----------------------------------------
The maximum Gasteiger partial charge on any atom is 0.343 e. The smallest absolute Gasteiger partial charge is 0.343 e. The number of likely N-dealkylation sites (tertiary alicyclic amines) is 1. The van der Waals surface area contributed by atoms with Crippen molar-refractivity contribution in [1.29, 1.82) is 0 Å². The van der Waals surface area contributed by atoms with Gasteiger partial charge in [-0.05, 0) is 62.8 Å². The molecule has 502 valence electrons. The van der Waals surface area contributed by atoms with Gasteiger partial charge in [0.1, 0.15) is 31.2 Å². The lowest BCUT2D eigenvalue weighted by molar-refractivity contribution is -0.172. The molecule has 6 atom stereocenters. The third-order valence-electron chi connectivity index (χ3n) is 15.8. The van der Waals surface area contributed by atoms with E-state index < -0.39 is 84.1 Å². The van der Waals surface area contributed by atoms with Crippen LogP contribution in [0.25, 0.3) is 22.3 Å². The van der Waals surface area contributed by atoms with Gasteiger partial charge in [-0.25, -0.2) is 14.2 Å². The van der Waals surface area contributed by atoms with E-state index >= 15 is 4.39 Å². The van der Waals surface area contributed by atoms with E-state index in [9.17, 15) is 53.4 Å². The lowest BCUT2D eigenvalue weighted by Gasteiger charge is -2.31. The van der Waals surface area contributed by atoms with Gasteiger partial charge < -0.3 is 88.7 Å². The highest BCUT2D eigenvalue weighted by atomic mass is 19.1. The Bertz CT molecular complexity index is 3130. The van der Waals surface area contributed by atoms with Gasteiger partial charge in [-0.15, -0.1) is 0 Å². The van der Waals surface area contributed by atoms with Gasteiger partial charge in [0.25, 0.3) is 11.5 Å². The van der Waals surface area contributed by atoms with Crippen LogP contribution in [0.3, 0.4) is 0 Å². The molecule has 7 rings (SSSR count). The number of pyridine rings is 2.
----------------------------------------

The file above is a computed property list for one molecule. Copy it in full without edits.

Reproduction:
The maximum Gasteiger partial charge on any atom is 0.343 e. The smallest absolute Gasteiger partial charge is 0.343 e. The number of likely N-dealkylation sites (tertiary alicyclic amines) is 1. The van der Waals surface area contributed by atoms with Crippen molar-refractivity contribution in [1.29, 1.82) is 0 Å². The van der Waals surface area contributed by atoms with Gasteiger partial charge in [-0.05, 0) is 62.8 Å². The molecule has 502 valence electrons. The van der Waals surface area contributed by atoms with Gasteiger partial charge in [0.1, 0.15) is 31.2 Å². The lowest BCUT2D eigenvalue weighted by molar-refractivity contribution is -0.172. The molecule has 6 atom stereocenters. The third-order valence-electron chi connectivity index (χ3n) is 15.8. The van der Waals surface area contributed by atoms with E-state index < -0.39 is 84.1 Å². The van der Waals surface area contributed by atoms with Crippen LogP contribution in [0.25, 0.3) is 22.3 Å². The van der Waals surface area contributed by atoms with Gasteiger partial charge in [-0.25, -0.2) is 14.2 Å². The van der Waals surface area contributed by atoms with E-state index >= 15 is 4.39 Å². The van der Waals surface area contributed by atoms with E-state index in [9.17, 15) is 53.4 Å². The lowest BCUT2D eigenvalue weighted by Gasteiger charge is -2.31. The van der Waals surface area contributed by atoms with Gasteiger partial charge < -0.3 is 88.7 Å². The highest BCUT2D eigenvalue weighted by atomic mass is 19.1. The Bertz CT molecular complexity index is 3130. The van der Waals surface area contributed by atoms with Gasteiger partial charge in [-0.15, -0.1) is 0 Å². The van der Waals surface area contributed by atoms with Gasteiger partial charge in [0.25, 0.3) is 11.5 Å². The van der Waals surface area contributed by atoms with Crippen LogP contribution in [0.3, 0.4) is 0 Å². The molecule has 7 rings (SSSR count). The number of pyridine rings is 2.